Your Healthcare Team Spinal Fractures

Overview

If you have been diagnosed with a spinal fracture and have elected to undergo balloon kyphoplasty, you will likely be seen by a primary care doctor/medical internist, who will, in turn, refer you to a spine specialist for the procedure. Although the process of being treated by several different doctors may seem daunting, in reality, it’s relatively simple.

Diagnosis of your spinal fracture is usually made by your primary care doctor. Your doctor will examine you and order imaging studies such as x-rays or magnetic resonance imaging (MRI) scan to confirm the diagnosis. Once a diagnosis of spinal fracture has been confirmed, you will be referred to a surgeon or interventionalist who has undergone advanced training to repair broken bones in the spine.

After the broken bone is repaired, you will be referred back to your primary care doctor for treatment of the condition that caused your bone to break.

Doctors who treat patients with osteoporosis (general practitioners, rheumatologists, endocrinologists, physiotherapists, physical medicine practitioners, gynecologists, and geriatricians) or cancer can refer spinal fracture patients to a surgeon or interventionalist trained to do the procedure.

Generally, doctors performing Kyphon® Balloon Kyphoplasty first attend a special training course taught by doctors who have extensive experience with the procedure. Orthopedic surgeons, neurosurgeons, interventional radiologists, interventional neuroradiologists, and pain-management specialists who specialize in treating the spine can perform balloon kyphoplasty.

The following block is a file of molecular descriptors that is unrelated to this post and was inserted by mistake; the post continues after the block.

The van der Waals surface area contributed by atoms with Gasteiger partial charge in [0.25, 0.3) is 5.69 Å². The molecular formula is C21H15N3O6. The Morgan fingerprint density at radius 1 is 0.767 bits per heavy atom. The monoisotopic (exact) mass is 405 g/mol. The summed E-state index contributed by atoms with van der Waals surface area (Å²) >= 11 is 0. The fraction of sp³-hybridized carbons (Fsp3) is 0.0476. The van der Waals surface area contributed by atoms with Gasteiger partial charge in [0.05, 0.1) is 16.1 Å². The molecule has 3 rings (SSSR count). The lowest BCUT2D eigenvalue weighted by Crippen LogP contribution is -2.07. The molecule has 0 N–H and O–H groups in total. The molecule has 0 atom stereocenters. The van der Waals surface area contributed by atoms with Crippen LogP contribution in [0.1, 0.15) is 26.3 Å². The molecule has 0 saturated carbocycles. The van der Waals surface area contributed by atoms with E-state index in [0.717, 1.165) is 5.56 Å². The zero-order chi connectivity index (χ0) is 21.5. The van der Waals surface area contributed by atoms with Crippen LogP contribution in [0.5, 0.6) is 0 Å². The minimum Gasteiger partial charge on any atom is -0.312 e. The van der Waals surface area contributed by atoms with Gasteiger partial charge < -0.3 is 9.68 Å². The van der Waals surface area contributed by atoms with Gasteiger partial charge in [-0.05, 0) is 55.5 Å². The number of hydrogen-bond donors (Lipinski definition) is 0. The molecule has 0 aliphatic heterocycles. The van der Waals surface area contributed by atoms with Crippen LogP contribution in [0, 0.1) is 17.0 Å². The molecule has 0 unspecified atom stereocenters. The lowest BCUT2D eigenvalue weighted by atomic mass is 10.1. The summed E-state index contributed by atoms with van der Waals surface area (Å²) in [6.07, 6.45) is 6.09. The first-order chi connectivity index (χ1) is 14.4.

For the benefit of patients, Medtronic maintains a list of doctors who are trained to perform Kyphon Balloon Kyphoplasty and who have indicated a willingness to accept patient referrals.

To date, more than 12,800 spine specialists worldwide have performed balloon kyphoplasty. More than 393,000 patients and 460,000 spinal fractures have been treated with Kyphon Balloon Kyphoplasty.


Information on this site should not be used as a substitute for talking with your doctor. Always talk with your doctor about diagnosis and treatment information.